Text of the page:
Worse, we frequently don’t recognize the ways in which we benefit even from government programs and services we don’t personally use. A couple of examples:

When voters are asked to support bond issues or tax increases for public education, people who do not have children in the system (usually a majority of those voting) often oppose the measures, because they see no personal benefit, no immediate “return on investment.” What they fail to recognize is that the quality of local public education systems affects their property values, enhances (or diminishes) job creation efforts, and makes their communities safer and more attractive. In the long run, good schools are in their personal self-interest.

Similar metrics apply to taxes for public transportation. Even people who will never use transit benefit personally from public transportation systems that reduce congestion, improve air quality, connect low-income workers to their places of employment, and improve mobility for the elderly and disabled.

Even people who care only about minimizing their personal tax burden will ultimately benefit, because long-term, the ability to hold down tax rates  (especially here in Indiana, where constitutionally-imposed tax caps severely restrict municipal governments’ revenue options) will depend upon a city’s ability to grow its tax base–its ability to entice people to move in, buy homes and start businesses. Cities that successfully market themselves do so based upon quality of life measures–good schools, well-maintained parks, excellent public transportation.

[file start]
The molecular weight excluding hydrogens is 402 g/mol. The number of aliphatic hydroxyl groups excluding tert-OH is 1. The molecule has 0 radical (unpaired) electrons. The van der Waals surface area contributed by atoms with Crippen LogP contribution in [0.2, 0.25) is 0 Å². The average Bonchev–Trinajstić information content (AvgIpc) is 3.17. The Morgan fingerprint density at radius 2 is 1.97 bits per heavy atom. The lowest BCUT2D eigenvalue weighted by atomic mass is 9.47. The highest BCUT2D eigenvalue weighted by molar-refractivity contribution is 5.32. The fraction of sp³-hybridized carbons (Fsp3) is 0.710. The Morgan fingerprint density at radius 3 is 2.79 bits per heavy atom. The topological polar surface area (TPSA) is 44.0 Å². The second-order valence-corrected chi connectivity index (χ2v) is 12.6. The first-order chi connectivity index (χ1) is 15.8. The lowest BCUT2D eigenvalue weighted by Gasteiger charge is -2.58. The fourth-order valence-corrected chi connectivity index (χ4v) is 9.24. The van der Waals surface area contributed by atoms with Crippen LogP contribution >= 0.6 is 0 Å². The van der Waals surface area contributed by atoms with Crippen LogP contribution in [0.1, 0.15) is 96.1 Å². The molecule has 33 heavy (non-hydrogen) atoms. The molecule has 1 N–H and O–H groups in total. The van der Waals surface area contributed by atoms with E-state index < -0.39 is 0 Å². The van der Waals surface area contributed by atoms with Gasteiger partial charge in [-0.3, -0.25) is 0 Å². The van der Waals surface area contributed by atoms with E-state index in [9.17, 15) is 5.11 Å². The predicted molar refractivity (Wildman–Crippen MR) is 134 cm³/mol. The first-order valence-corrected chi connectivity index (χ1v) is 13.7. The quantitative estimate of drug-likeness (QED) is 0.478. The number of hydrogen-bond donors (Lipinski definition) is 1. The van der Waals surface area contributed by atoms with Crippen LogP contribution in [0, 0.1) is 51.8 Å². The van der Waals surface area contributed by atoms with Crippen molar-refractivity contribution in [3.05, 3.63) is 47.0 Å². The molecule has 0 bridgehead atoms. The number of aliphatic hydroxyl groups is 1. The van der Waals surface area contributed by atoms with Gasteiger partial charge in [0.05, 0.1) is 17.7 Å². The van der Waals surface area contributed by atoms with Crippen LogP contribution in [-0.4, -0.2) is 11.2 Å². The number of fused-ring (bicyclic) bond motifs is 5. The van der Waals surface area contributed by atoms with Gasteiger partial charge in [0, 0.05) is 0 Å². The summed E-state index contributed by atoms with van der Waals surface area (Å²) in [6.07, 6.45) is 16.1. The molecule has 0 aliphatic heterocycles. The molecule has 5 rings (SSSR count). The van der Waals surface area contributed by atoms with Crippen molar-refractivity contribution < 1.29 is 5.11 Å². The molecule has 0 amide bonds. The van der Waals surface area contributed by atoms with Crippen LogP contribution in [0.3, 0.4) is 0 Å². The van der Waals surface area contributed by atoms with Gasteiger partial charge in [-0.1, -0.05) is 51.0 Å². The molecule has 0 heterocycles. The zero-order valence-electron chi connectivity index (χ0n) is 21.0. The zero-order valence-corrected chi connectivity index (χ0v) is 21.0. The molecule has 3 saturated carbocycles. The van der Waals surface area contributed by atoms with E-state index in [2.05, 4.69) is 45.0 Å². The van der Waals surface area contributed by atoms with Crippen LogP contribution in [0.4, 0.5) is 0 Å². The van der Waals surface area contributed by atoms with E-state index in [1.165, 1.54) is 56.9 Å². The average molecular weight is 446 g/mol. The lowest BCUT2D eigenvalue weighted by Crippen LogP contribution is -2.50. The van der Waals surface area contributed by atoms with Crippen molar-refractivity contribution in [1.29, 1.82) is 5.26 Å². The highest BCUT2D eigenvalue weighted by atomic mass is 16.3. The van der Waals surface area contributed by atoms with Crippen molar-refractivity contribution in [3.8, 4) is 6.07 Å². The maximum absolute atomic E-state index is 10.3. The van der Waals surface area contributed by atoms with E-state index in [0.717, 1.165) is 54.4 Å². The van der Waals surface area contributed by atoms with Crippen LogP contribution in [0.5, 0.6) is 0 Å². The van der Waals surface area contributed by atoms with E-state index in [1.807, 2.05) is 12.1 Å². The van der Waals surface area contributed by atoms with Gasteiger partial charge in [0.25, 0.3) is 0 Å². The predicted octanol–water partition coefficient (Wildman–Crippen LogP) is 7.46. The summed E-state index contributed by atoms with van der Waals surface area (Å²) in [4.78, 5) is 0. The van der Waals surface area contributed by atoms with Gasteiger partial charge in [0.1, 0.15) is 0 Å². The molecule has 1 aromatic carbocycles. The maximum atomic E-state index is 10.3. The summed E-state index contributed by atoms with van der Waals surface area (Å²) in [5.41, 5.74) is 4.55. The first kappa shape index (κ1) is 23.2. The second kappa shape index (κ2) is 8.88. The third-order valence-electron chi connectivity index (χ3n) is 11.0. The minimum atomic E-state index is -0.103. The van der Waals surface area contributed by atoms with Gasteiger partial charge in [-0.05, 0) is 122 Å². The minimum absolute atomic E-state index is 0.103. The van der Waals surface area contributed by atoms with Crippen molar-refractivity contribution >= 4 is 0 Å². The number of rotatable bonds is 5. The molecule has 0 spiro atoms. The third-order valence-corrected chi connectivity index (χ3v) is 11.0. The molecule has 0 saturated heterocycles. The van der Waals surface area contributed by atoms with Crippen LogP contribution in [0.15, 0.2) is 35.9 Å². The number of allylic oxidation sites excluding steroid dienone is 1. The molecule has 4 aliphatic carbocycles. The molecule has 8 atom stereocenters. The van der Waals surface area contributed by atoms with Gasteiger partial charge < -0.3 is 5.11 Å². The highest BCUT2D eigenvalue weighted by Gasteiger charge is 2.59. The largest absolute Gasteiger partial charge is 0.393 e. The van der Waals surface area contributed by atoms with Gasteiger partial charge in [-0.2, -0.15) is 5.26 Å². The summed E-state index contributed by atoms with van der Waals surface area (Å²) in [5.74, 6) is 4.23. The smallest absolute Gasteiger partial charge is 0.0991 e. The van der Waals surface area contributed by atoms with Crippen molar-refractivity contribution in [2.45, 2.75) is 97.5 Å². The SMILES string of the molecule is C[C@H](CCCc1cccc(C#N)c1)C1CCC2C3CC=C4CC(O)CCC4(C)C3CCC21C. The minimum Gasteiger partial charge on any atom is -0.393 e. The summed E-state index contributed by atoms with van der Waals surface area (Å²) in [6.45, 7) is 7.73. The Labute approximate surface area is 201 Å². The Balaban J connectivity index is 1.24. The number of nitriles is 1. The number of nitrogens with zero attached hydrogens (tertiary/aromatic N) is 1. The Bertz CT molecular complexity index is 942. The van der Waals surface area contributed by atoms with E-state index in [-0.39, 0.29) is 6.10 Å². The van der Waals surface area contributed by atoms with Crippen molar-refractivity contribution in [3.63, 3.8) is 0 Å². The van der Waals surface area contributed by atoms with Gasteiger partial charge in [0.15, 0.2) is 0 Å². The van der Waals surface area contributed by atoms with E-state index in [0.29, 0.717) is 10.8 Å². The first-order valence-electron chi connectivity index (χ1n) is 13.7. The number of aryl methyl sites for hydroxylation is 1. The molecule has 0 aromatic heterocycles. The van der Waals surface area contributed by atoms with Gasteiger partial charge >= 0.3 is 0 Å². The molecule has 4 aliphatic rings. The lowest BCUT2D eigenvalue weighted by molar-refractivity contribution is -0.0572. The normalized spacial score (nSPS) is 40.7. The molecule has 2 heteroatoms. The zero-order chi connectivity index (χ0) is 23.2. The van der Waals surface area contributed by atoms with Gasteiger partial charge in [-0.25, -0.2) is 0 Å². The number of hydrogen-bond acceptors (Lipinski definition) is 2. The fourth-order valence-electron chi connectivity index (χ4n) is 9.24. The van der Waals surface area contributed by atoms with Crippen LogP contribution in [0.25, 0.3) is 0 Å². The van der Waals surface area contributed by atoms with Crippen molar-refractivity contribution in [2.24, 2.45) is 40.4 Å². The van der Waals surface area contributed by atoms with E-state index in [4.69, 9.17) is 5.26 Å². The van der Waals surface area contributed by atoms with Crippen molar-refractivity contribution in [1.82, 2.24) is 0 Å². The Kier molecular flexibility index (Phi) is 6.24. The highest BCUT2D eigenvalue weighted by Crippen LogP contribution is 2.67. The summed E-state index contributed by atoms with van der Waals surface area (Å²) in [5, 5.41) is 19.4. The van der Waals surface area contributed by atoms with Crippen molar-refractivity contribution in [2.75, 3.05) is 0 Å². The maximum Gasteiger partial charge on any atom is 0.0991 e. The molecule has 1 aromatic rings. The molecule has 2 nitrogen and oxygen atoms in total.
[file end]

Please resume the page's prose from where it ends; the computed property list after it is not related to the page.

Often, sound investments take time to generate returns. That’s particularly true of investments in our communities.

Sometimes, “self-interest properly understood” (as De Tocqueville noted many years ago) is the opposite of immediate gratification. That doesn’t mean the investments aren’t necessary and worthwhile.

 

Calvinism and America’s Crappy Transit

Some years back, I wrote a book titled “God and Country: America in Red and Blue.” I was intrigued (still am) by the various ways in which contemporary policy preferences are rooted in religious ways of looking at the world. I wasn’t focusing on the more obvious connections–we all see the relationship between religious beliefs and opinions about abortion or gay rights or capital punishment, for example. I was interested in the under-appreciated ways that religious perspectives had shaped cultural attitudes and fostered certain approaches to public policy.

As I did my research, I was especially struck by the ways in which early Calvinist theology has shaped American attitudes toward the poor. Ours is a culture with a deeply entrenched, if bastardized, version of Calvinism; a belief that God smiles upon the “elect,” and the poor are poor because they are morally defective. (Accusations that poor folks lack “middle class values” are a modern and none-too-veiled version of that theologically-rooted conviction.)

A recent article at Vox connected that insight to America’s pathetic public transportation.

American buses, subways, and light rail lines consistently have lower ridership levels, fewer service hours, and longer waits between trains than those in virtually every comparably wealthy European and Asian country. At the same time, a much greater percentage of US public transit costs are subsidized by public tax dollars….

Many people try to explain this paradox by pointing to US history and geography: Most of our cities and suburbs were built out after the 1950s, when the car became the dominant mode of transportation. Consequently, we have sprawling, auto-centric metropolises that just can’t be easily served by public transportation.